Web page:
According to some artists, this adrenaline makes it harder to get the ink in between the cells. This makes it harder for them to get consistent results. For this reason, some artists will void the "free first touch-up" if you insist on using numbing cream.
On the other hand, many artists don't mind-numbing cream and even prefer it because it helps you sit still. So, check with your artist of choice if they are happy with you using it or not.
Are there any health risks to using tattoo numbing cream?
As with any medicinal cream, tattoo-numbing cream has a list of potential medical side effects.
The most obvious risk is an allergic reaction to the ingredients of the cream. Not only will this be painful and irritating, but it could mean putting off your tattoo appointment until your skin heals.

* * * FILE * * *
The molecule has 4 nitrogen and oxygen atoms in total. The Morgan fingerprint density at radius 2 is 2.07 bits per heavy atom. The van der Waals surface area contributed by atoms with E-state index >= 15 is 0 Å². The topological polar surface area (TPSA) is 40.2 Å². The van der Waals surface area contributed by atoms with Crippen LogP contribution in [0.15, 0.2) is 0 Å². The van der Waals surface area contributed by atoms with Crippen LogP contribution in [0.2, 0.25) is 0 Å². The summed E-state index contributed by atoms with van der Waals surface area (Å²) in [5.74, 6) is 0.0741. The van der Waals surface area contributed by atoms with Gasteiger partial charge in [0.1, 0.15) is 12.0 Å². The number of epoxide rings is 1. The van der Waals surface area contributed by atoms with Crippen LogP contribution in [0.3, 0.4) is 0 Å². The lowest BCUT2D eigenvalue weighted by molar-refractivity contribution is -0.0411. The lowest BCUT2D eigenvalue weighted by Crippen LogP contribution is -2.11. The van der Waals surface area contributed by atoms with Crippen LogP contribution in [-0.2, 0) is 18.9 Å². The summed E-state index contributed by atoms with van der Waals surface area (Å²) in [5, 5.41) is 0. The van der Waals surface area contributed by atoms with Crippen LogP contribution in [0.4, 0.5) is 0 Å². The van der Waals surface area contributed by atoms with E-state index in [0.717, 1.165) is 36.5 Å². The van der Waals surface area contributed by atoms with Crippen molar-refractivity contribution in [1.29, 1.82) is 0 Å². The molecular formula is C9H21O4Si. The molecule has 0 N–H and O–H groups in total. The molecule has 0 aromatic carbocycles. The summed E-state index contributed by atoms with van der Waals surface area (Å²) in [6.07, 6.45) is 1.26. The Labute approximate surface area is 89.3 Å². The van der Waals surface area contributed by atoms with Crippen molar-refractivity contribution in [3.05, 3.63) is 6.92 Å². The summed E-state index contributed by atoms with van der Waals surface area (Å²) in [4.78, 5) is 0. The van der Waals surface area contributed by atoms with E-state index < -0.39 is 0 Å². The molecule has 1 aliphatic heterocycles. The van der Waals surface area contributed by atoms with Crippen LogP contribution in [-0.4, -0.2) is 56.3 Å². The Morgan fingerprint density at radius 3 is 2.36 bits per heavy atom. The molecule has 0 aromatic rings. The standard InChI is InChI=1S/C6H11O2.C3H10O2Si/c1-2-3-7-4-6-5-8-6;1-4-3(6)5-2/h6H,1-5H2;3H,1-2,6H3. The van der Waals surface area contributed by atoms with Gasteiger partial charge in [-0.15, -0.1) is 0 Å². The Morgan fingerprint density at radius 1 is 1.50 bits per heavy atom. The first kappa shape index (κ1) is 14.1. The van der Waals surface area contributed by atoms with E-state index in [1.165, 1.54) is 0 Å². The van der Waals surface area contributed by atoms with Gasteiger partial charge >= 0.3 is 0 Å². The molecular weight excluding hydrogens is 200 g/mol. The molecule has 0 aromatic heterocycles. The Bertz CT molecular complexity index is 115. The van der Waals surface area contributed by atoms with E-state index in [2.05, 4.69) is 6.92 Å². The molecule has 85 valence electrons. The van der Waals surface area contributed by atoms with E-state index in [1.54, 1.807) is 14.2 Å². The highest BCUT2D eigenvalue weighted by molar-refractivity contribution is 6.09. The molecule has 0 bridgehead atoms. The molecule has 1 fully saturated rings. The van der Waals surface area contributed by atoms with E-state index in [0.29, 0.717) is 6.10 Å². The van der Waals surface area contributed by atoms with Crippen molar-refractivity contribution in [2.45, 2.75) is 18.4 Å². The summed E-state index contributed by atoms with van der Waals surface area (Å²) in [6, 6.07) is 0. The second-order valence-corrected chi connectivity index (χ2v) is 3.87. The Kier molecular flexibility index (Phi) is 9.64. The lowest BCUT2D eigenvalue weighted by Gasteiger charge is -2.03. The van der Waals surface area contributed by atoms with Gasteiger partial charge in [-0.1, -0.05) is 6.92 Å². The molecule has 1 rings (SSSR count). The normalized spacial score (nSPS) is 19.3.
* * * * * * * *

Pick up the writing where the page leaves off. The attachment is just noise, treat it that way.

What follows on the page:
There are a few other nominal risks like irritation and swelling etc. But the most significant risk is that too much lidocaine getting into your bloodstream can have several nasty effects, including some cardiac conditions.
However, this is only really a risk if you cover a large piece of skin in preparation for a massive tattoo.
Pain as a right of passage
Whenever you chat with someone who has a tattoo, you will likely hear them say something along the lines of "pain is an important part of the experience."
In fact, many believe that pain is a kind of "right of passage" to getting a tattoo and that if you can't handle the pain, you shouldn't be allowed to get a tattoo.
While my personal feelings on the matter aren't on the same extremist wavelength, I think there is an argument to be made for the pain. And one to be made for the numbing cream.